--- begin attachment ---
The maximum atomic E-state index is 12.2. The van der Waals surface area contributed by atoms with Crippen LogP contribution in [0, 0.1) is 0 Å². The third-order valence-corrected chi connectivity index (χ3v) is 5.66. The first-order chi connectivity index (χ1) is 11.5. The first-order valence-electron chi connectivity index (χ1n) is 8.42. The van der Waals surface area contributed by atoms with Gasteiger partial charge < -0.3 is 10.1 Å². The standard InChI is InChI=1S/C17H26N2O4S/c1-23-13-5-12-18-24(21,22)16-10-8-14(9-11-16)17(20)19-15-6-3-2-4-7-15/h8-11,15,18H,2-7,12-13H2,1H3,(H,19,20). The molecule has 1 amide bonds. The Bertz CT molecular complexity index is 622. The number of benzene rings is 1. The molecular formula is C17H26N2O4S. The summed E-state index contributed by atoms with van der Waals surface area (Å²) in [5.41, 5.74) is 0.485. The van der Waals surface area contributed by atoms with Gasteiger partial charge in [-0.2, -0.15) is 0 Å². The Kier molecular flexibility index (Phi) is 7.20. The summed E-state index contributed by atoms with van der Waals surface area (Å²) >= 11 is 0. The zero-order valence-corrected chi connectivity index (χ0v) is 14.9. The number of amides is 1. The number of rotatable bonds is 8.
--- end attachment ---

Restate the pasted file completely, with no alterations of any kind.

The maximum atomic E-state index is 12.2. The van der Waals surface area contributed by atoms with Crippen LogP contribution in [0, 0.1) is 0 Å². The third-order valence-corrected chi connectivity index (χ3v) is 5.66. The first-order chi connectivity index (χ1) is 11.5. The first-order valence-electron chi connectivity index (χ1n) is 8.42. The van der Waals surface area contributed by atoms with Gasteiger partial charge < -0.3 is 10.1 Å². The standard InChI is InChI=1S/C17H26N2O4S/c1-23-13-5-12-18-24(21,22)16-10-8-14(9-11-16)17(20)19-15-6-3-2-4-7-15/h8-11,15,18H,2-7,12-13H2,1H3,(H,19,20). The molecule has 1 amide bonds. The Bertz CT molecular complexity index is 622. The number of benzene rings is 1. The molecular formula is C17H26N2O4S. The summed E-state index contributed by atoms with van der Waals surface area (Å²) in [5.41, 5.74) is 0.485. The van der Waals surface area contributed by atoms with Gasteiger partial charge in [-0.2, -0.15) is 0 Å². The Kier molecular flexibility index (Phi) is 7.20. The summed E-state index contributed by atoms with van der Waals surface area (Å²) >= 11 is 0. The zero-order valence-corrected chi connectivity index (χ0v) is 14.9. The number of amides is 1. The number of rotatable bonds is 8.